Does sponsorship work?

5 August 2012 – 1:09 pm

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Mid-way through the London 2012 Olympics, there is much talk about corporate sponsors. Too much hold over the Games, too many empty seats reserved for this group and the wider Olympic family. During the London Games, sponsors are spending large amounts to ensure their goods and services have an association with the major event. But does sponsorship actually work; is sponsorship money well spent? There are many media measurement tools on the market, but their effectiveness is questionable. The metrics they measure are not definitive. The key barometer of success, is when sponsorship increases awareness and sales? In light of the many Olympic marketing pounds now spent, the obvious conclusion would be sponsorship must have value, otherwise companies would not continue to spend a high proportion of their marketing budget on this activity. The wider perception can be put down to high profile marketing campaigns being an easy target for the media, they are highly visible, (if successful), and large expenditure figures with little supporting evidence can be banded around with little acknowledgement to the full facts. It makes a good story.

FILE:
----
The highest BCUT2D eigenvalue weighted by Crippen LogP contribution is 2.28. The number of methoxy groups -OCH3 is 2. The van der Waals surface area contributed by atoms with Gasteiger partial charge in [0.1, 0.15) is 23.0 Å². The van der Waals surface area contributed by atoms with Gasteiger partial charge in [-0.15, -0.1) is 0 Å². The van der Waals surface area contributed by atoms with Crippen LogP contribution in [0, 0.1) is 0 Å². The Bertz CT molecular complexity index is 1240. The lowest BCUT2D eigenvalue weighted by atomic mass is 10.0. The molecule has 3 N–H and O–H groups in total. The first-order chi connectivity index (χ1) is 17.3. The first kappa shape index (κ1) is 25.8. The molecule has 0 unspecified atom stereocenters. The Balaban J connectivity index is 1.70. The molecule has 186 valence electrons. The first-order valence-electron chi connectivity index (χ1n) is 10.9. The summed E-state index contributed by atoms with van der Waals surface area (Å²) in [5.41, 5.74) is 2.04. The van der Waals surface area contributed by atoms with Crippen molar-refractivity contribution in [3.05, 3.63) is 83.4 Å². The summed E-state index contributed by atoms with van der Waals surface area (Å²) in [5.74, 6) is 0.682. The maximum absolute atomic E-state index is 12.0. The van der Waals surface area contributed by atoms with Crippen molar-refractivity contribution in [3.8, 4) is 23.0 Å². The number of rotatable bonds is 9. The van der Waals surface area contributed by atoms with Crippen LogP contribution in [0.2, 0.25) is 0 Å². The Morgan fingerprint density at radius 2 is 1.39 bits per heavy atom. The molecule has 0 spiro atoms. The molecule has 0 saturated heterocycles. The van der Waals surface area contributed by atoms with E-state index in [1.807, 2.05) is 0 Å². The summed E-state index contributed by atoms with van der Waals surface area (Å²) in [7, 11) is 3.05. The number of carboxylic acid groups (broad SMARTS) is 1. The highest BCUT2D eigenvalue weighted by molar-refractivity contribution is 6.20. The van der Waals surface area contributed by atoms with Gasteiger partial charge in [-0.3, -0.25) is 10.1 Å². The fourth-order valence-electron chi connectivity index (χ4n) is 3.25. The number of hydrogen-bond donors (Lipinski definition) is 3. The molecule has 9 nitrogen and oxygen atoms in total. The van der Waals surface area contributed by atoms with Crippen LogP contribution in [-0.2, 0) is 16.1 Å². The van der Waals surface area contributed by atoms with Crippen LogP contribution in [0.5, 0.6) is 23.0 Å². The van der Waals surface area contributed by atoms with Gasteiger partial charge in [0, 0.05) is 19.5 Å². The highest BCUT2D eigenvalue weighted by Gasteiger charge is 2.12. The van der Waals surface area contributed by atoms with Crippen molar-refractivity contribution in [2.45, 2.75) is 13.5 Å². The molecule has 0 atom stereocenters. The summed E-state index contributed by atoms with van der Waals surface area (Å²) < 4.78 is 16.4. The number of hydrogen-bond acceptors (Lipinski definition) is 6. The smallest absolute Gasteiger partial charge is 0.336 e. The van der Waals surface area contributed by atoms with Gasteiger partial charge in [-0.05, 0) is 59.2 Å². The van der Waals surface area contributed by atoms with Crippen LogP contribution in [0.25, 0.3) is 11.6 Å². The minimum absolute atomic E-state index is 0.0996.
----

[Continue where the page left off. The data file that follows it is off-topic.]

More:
Often forgotten in much marketing activity and especially with sponsorship, is the long tail effect. ie The ongoing brand/event association once the campaign has been officially put to bed. Good sponsorship, while successful at the time, usually has the added bonus of a significant long tail effect. Think Barcelona 1992 and the ongoing success of these Games for the sponsors and the city.

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